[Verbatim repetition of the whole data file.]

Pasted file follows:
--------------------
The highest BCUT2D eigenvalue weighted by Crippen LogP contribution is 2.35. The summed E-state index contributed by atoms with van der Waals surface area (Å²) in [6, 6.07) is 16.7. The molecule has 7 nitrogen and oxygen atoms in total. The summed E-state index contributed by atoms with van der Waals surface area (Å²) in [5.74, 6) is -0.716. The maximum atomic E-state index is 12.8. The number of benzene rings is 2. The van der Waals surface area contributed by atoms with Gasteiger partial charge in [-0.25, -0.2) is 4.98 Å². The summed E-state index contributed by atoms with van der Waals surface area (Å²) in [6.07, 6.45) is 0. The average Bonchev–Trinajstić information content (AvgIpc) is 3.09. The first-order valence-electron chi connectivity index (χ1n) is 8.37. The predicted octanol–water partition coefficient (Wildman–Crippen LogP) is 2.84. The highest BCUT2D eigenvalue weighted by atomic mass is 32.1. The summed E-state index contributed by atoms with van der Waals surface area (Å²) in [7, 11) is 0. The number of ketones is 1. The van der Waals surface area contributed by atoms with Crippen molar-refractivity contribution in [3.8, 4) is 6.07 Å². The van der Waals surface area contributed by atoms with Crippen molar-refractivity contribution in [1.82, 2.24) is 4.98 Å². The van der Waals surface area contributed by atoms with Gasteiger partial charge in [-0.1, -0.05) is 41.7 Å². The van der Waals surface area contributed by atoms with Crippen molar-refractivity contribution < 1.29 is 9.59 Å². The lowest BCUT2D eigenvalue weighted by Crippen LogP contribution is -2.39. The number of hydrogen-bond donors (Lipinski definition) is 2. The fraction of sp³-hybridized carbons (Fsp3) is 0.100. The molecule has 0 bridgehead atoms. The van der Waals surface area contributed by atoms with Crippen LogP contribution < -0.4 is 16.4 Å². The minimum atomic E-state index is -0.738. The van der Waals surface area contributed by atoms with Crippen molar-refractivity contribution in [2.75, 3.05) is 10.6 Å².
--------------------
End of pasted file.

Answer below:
The highest BCUT2D eigenvalue weighted by Crippen LogP contribution is 2.35. The summed E-state index contributed by atoms with van der Waals surface area (Å²) in [6, 6.07) is 16.7. The molecule has 7 nitrogen and oxygen atoms in total. The summed E-state index contributed by atoms with van der Waals surface area (Å²) in [5.74, 6) is -0.716. The maximum atomic E-state index is 12.8. The number of benzene rings is 2. The van der Waals surface area contributed by atoms with Gasteiger partial charge in [-0.25, -0.2) is 4.98 Å². The summed E-state index contributed by atoms with van der Waals surface area (Å²) in [6.07, 6.45) is 0. The average Bonchev–Trinajstić information content (AvgIpc) is 3.09. The first-order valence-electron chi connectivity index (χ1n) is 8.37. The predicted octanol–water partition coefficient (Wildman–Crippen LogP) is 2.84. The highest BCUT2D eigenvalue weighted by atomic mass is 32.1. The summed E-state index contributed by atoms with van der Waals surface area (Å²) in [7, 11) is 0. The number of ketones is 1. The van der Waals surface area contributed by atoms with Crippen molar-refractivity contribution in [3.8, 4) is 6.07 Å². The van der Waals surface area contributed by atoms with Crippen molar-refractivity contribution in [1.82, 2.24) is 4.98 Å². The van der Waals surface area contributed by atoms with Gasteiger partial charge in [-0.1, -0.05) is 41.7 Å². The van der Waals surface area contributed by atoms with Crippen molar-refractivity contribution < 1.29 is 9.59 Å². The lowest BCUT2D eigenvalue weighted by Crippen LogP contribution is -2.39. The number of hydrogen-bond donors (Lipinski definition) is 2. The fraction of sp³-hybridized carbons (Fsp3) is 0.100. The molecule has 0 bridgehead atoms. The van der Waals surface area contributed by atoms with Crippen LogP contribution < -0.4 is 16.4 Å². The minimum atomic E-state index is -0.738. The van der Waals surface area contributed by atoms with Crippen molar-refractivity contribution in [2.75, 3.05) is 10.6 Å².